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Why our quest for gender balance is forgetting one major thing

Image: Gety
Image: Gety

The theme for this International Women’s Day is “Balance for Better”, with boards, schools and governments encouraged to become more gender-balanced.

But, argues Australian Unity Trustee general manager Emma Sakellaris, balance can’t occur without individual women encouraged and supported to have choices about their lives and the financial situations that come with them.

“While the commentary around International Women’s Day is focused on the “Balance for Better” theme, a key objective for women is not seeking balance as a standalone goal,” she said.

“Women should focus on making choices to support them living their most secure, fulfilling life possible, however long they live.”

Homelessness at retirement a growing issue for women

The fastest growing demographic of Australians experiencing homelessness is older women.

And while speaking at a media event in Sydney this week, Sakellaris said there’s little that affects her as profoundly as seeing older women living on the street.

It’s a reflection of how the ability to make choices dwindle as Australian women age, and of how choices made in earlier life have major ramifications.

Women tend to outlive their partners, who often manage the finances as well.

Difficult rental markets and years spent out of the paid workforce to care for children or older parents also take their toll on older women’s financial security. And families can’t always be relied on.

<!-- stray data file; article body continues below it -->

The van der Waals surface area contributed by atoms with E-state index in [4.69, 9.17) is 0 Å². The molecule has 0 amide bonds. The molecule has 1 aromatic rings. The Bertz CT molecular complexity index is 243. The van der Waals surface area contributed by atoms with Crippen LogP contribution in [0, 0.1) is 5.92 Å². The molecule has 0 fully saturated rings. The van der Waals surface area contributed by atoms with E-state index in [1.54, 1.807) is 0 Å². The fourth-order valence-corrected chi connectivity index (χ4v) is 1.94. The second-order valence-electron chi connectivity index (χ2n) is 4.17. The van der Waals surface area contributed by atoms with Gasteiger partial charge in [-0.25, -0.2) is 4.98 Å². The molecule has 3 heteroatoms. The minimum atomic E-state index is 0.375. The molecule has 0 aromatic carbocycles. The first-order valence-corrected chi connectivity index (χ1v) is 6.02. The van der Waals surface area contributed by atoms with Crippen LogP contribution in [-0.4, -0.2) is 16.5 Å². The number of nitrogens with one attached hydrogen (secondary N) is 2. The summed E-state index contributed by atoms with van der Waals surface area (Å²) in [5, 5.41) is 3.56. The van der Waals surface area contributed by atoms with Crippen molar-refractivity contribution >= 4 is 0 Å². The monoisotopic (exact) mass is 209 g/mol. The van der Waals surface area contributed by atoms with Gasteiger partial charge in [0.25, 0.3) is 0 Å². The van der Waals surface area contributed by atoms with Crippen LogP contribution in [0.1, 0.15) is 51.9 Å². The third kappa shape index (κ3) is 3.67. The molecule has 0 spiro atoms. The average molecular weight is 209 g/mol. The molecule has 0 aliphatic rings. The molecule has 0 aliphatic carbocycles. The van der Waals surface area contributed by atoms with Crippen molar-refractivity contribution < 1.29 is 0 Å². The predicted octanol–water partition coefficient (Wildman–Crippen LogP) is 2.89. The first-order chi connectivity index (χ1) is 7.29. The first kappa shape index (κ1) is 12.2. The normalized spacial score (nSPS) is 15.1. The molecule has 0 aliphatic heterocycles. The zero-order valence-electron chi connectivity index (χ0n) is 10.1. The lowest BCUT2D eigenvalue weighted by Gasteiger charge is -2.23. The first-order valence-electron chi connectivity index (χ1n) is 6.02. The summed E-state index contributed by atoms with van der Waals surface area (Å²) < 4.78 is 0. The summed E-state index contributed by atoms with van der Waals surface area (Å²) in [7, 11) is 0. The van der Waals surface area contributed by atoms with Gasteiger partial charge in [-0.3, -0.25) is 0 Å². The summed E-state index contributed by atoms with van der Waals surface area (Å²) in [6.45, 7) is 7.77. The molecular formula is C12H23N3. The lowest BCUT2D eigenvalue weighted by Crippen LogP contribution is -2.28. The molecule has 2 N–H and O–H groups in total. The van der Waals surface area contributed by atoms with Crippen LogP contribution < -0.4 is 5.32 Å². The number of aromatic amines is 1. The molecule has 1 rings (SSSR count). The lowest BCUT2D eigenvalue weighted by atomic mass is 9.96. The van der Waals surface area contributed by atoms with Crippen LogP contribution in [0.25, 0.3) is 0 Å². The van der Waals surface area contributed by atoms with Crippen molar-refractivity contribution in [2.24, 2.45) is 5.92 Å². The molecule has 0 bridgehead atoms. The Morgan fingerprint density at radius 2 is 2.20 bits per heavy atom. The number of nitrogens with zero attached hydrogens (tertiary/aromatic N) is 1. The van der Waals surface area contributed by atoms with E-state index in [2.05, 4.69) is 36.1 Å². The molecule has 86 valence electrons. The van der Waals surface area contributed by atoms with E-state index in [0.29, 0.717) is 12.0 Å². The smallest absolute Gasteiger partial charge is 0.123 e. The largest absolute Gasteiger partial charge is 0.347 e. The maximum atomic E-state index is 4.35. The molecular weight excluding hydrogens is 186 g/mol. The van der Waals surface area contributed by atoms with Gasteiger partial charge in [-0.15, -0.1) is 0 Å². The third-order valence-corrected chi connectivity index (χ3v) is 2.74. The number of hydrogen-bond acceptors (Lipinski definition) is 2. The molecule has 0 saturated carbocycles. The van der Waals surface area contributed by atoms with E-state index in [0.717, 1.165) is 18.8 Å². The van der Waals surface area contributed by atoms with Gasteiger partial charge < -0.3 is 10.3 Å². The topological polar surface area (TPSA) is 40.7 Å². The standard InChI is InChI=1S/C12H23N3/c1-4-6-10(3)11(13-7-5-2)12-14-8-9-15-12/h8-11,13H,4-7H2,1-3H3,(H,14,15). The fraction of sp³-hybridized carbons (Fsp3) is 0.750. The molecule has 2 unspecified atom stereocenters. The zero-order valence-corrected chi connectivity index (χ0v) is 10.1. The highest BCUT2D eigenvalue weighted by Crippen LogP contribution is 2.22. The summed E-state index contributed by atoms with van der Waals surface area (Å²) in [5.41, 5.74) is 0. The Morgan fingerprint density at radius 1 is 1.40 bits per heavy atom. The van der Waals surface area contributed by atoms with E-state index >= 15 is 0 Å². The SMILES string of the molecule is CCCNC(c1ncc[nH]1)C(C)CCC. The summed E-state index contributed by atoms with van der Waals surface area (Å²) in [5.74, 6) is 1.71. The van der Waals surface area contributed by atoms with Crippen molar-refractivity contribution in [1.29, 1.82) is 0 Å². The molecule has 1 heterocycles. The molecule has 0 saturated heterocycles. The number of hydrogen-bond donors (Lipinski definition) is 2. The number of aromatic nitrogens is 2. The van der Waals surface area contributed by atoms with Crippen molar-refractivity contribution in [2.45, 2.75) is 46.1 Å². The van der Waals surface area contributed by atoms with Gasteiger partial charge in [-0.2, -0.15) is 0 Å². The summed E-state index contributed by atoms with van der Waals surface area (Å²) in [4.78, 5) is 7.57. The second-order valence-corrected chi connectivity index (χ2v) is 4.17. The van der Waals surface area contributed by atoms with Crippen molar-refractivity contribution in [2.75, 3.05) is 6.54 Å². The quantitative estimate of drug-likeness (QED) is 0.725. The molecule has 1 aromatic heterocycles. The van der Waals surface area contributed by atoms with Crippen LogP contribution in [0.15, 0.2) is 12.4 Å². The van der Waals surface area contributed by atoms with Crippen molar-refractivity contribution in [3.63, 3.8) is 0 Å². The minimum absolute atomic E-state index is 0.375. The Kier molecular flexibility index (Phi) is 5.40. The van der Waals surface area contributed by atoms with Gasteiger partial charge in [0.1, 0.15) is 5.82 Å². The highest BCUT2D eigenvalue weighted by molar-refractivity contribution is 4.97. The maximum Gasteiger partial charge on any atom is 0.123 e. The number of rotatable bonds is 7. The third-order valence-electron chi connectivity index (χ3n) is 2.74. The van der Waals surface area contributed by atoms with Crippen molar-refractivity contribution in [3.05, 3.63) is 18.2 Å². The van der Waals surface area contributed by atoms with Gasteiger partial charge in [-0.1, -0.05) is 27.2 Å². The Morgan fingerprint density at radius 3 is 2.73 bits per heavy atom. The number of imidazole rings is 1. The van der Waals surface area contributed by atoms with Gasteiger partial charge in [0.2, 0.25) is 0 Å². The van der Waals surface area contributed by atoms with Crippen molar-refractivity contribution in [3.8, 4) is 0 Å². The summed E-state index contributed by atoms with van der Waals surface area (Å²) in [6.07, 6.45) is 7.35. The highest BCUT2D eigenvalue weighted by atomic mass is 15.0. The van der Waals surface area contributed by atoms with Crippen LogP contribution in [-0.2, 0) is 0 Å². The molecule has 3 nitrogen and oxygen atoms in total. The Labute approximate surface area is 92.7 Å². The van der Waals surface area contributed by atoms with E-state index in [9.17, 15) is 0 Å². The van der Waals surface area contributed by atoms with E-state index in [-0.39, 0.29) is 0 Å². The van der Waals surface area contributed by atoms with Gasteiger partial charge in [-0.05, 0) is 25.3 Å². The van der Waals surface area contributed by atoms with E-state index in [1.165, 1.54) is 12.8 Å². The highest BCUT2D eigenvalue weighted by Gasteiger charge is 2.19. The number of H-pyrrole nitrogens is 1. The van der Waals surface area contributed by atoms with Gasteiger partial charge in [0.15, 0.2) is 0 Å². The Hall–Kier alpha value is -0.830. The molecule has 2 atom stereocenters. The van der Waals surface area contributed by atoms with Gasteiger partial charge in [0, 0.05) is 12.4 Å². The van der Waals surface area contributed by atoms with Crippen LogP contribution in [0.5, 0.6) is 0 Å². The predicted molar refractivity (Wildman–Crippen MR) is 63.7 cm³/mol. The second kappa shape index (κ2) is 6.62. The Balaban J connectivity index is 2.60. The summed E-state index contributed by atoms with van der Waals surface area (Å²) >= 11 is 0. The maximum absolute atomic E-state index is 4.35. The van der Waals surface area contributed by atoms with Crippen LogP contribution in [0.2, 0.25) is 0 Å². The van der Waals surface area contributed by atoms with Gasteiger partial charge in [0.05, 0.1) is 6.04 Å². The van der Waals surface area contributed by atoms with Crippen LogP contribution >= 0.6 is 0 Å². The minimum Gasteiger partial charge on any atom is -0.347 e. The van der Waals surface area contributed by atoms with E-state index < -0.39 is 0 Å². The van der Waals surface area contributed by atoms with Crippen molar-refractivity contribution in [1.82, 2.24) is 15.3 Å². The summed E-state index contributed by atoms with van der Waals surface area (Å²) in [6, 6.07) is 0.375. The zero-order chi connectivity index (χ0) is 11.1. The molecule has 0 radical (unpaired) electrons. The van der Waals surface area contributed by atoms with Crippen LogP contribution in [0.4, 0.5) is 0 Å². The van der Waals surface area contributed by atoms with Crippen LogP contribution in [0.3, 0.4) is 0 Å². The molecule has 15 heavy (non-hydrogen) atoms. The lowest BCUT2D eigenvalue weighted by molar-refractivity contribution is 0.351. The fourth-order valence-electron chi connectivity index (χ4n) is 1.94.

The deadly cocktail of factors means achieving balance with men at retirement is “extremely difficult”, and it means women also have less choice as to how they’ll live their life at retirement and beyond.

“The choices made that put in place plans, protection and solutions for a future time or event are so very critical to the empowerment and dignity of women as they age and become frailer and more vulnerable.”

And, she warned, if women don’t make these choices about where, how and with whom they’ll live in old age, others will make them for them.

The challenge is that many women don’t think they can or need to make these decisions, believing they can depend on their family.

“However, again sadly, the dynamics of family relationships often mean women can be left isolated.”

Instead, women should consider appointing a trusted friend or family member to have enduring power of attorney – allowing them to make the decisions for them when they no longer can. Someone with enduring power of attorney has the power to make legal and financial decisions on another’s behalf when they lose capacity.

“All women should be documenting their choices and ensuring they appoint someone, or an organisation such as a private trustee company, to ensure they are protected and cared for, and can then also achieve balance and security throughout their lives,” Sakellaris said.

International Women’s Day will be celebrated next Friday 8 March.

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